The human mind evolved always in the company of the human body, and of the animal body before it was human. The intricate connections of mind and body must exceed our imagination, as from our point of view we are peculiarly prevented from observing them. Altering in any perfectly sound physiological or surgical way the functionings of the body will certainly have secondary but far-reaching effects on the mind, and these secondary effects will be still unpredictable at the time when the physiological changes take place. But it is thoroughly in accord with both human and natural evolution that secondary changes should not be taken into account when reacting to the primary desire or stimulus: in other words, the physiological steps will probably be taken without consideration of the psychological consequences, which may, of course, wreck the whole organism, or, on the other hand, lead to an unpredictable large increase in mental grasp and efficiency. It is on account of this delicate balance between physiological and psychological factors that the future, as well as the present, will be full of dangerous turning-points and pitfalls. We shall have very sane reactionaries at all periods warning us to remain in the natural and primitive state of humanity, which is usually the last stage but one in their cultural history. But the secondary consequences of what men have already done - the reactionaries as much as any - will carry them away then as now. Obviously certain considerable psychological displacements or perversions must occur to balance the physiological perversions. The sexual instincts in particular, which still find considerable direct gratification, would be unrecognizably changed. One may assume that there is some kind of principle of psychological conservation which will prevent them, as it has prevented them up to the present, being suppressed altogether. But what will they be changed into? The solution may be an extension of sublimation, a process which is at present outside conscious control but which may not always remain so. A part of sexuality may go to research, and a much larger part must lead to ├Žsthetic creation. The art of the future will, because of the very opportunities and materials it will have at its command, need an infinitely stronger formative impulse than it does now. The cardinal tendency of progress is the replacement of an indifferent chance environment by a deliberately created one. As time goes on, the acceptance, the appreciation, even the understanding of nature, will be less and less needed. In its place will come the need to determine the desirable form of the humanly-controlled universe which is nothing more nor less than art.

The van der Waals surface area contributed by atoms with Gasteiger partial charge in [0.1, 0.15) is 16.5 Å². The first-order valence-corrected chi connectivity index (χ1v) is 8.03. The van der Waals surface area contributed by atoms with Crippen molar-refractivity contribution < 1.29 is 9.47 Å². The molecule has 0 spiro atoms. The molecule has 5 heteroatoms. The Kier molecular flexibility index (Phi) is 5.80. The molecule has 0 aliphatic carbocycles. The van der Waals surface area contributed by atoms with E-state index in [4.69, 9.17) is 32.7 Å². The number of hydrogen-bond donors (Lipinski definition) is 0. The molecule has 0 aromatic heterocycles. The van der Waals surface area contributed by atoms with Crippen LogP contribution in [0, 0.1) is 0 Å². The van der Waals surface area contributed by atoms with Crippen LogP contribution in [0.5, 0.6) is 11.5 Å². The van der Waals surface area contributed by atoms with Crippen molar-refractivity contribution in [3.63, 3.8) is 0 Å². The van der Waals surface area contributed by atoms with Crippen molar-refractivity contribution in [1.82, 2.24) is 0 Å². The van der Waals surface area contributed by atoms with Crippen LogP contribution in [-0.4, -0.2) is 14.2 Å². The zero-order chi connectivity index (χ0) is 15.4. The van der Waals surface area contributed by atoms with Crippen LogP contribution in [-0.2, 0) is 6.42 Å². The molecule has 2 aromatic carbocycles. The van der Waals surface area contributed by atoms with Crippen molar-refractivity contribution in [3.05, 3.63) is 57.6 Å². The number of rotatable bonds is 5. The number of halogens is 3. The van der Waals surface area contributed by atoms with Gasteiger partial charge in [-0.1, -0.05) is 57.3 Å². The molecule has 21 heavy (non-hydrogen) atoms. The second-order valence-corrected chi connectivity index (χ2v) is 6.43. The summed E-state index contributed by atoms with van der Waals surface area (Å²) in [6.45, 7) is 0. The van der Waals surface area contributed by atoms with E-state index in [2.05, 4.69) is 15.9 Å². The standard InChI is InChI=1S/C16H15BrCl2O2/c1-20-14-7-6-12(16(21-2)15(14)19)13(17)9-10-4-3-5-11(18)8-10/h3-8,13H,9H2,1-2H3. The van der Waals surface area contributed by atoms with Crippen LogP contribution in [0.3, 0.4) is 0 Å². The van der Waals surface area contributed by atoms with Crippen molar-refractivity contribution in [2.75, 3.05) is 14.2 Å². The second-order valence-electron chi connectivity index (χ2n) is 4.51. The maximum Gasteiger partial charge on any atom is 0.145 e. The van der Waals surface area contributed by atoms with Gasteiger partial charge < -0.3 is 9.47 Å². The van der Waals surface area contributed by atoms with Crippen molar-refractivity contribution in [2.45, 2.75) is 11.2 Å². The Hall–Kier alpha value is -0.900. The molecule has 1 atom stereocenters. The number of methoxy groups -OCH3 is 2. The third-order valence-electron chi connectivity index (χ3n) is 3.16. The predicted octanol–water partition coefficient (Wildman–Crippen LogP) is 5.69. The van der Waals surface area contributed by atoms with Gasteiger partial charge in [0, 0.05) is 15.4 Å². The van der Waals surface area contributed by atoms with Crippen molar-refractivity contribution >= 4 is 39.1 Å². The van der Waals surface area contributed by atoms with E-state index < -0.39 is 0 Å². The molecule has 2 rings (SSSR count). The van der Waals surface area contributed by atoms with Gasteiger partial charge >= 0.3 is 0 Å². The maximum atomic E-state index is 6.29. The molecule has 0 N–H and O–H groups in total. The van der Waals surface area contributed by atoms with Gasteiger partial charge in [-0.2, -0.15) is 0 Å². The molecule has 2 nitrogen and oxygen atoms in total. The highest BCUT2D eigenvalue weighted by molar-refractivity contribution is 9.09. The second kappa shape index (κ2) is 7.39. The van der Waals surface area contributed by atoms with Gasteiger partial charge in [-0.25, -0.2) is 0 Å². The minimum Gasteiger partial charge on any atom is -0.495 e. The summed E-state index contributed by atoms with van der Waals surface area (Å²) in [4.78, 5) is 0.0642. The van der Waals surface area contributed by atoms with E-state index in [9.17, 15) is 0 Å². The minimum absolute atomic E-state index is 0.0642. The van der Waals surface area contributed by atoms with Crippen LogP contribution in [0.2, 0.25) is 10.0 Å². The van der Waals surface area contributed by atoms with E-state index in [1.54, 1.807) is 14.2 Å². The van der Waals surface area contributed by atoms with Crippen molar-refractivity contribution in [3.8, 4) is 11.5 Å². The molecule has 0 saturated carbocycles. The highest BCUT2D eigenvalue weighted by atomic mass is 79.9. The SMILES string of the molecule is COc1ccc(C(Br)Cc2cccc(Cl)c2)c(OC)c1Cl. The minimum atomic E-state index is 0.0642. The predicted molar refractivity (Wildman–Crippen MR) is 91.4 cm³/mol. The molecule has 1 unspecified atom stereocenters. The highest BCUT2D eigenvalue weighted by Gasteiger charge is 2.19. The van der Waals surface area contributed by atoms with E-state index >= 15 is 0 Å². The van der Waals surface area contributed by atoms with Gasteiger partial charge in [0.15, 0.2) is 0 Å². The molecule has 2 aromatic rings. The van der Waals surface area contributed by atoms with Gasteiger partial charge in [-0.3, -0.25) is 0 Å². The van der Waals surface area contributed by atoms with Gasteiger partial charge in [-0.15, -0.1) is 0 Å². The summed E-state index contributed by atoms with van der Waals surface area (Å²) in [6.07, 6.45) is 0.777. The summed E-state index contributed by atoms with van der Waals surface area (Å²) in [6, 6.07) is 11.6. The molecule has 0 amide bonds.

The psychology of a complex mind must differ almost as much from that of a simple, mechanized mind as its psychology would from ours; because something that must underlie and perhaps be even greater than sex is involved. By the intimate intercommunication of minds, the very existence of the ego would be impaired for the first time. Some kind of equilibrium will have to be found between each partial and corporate personality. This we can vaguely adumbrate when we think of the conflicts involved between ego and sexual impulses, the latter attempting always to break the isolation of the former and reach out to another individual or a group. If it is once possible to achieve this reaching out of feeling, the results are bound to be enormous and perhaps overwhelming. Will the corporate personalities form greater and greater complexes until there is only one intelligence, or will there be a multiplication of separate and differently-evolving complexes with resulting conflicts? Spatial considerations seem on the whole to favor the latter view, but we must allow for enormous increases in communications and in the capacity for rational conduct.